On its face, Sandfuture is a biography of Minoru Yamasaki, one of the most famous architects of the mid-20th century and the mastermind behind arguably two of the era’s most famous and contested complexes, the World Trade Center in Manhattan and the Pruitt-Igoe housing project in St. Louis. It is also an autobiography — the story of Justin Beal, a contemporary artist and bar owner, navigating the neoliberal glass-and-HVAC city Yamasaki defined but didn’t live to see.
Beal unveils his own life alongside the architect’s, not unlike two towers. The book traces both men’s movements through their studies of lofty modernism (Beal has a degree in architecture) to the experience of inhabiting postindustrial cities, New York and Detroit. Sandfuture narrates the last 70 years of urbanism in the United States. This epic is more approachable at human scale, the way the 9/11 Memorial Museum emphasizes, American-style, the individuality of the terrorists’ victims. Beal’s book attempts a version of Yamasaki’s belief that buildings should be warm and friendly. “We must work for the uplift, the emotional quality of architecture which is man’s physical expression of his nobility,” he wrote in 1955 in Architectural Digest. “If we could attain this quality in every building, in every walk of life, no matter to how small a degree, then we will have achieved, with the tools of our architecture, the kind of environment that we so desperately need as a framework for our civilization.”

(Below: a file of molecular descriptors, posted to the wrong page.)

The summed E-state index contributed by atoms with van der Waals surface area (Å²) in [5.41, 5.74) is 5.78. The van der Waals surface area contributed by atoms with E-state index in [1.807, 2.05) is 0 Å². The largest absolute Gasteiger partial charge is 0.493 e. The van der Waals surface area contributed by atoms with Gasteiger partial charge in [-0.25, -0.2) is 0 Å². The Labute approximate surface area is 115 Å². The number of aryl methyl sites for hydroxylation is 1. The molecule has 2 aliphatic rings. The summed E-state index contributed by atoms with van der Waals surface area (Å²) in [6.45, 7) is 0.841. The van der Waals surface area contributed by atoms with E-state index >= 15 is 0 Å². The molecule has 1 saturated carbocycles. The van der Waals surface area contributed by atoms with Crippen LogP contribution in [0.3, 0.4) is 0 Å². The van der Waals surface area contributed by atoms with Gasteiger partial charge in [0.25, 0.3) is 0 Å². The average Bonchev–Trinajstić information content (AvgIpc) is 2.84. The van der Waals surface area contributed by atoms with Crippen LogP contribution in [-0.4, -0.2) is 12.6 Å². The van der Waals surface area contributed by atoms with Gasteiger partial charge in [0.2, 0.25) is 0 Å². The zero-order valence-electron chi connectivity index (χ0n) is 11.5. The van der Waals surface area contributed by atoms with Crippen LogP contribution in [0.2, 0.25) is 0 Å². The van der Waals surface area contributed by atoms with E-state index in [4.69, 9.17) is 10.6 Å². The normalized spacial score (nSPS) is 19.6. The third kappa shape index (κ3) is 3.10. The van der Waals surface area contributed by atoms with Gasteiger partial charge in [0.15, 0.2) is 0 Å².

And, like architecture, Beal’s book subjects us to its author’s ego. A great many writers have spent time in archives, looked at buildings, made love, had children, changed cities. Our interest in Beal’s version of these events persists insofar as his account of midlife, bored with himself and his work, represents the mood of a country past its prime. “I felt good,” Beal writes, “but I could also feel myself slipping into repetition, buckling, as I had always assured myself that I would never do, to the pressure to produce work that could sell.” Just like Yamasaki, bending his vision to his clients’ wishes.
In Beal’s self-assessment, his artwork was mediocre — “melons cast inside blocks of plaster, a heavy slab of glass supported by lemons, or an aluminum frame wrapped so tightly in plastic that it began to bow under pressure” — although, to the point, his sculpture “grew almost entirely from questions about how bodies interact with buildings […] The work implied repression. It was suggestive, but ungenerous.”
Perhaps Beal’s life is mediocre too. Yet not anyone would, or could, write a book of this scope and cold perversion. His work is redeemed, like so many mediocrities, by its erotic projections. In one passage, he describes wanting to ejaculate on the modernist surfaces of a Swiss laboratory:
I wanted to see something spill on the pristine countertops, drip down through the drawer slides and casters out onto the floor. I wanted to push my body against the expanses of Estremoz marble or jerk off on the immaculate glass walls. There was so much precision and so much restraint, you could not think of anything other than defacing it.
The moment passes without elaboration. Beal doesn’t ever pull back entirely to reveal the whole image: a conventionally attractive, middle-aged cis white man masturbating in public, a pathetic emission sliding down the glass. All that misspent spermfuture.
Beal laces the introduction with descriptions of the flotsam on the sewage-rich seas inundating Wallspace, a now closed Chelsea art gallery co-owned by his wife — replete with precise and lurid details like the wooden staircase lifting up and dislodging, the box of tampons on the shelf next to the foam blocks and glassine. Beal catalogs the weird bits of waste that, after the fireballs and floods, impress the survivors of historic events: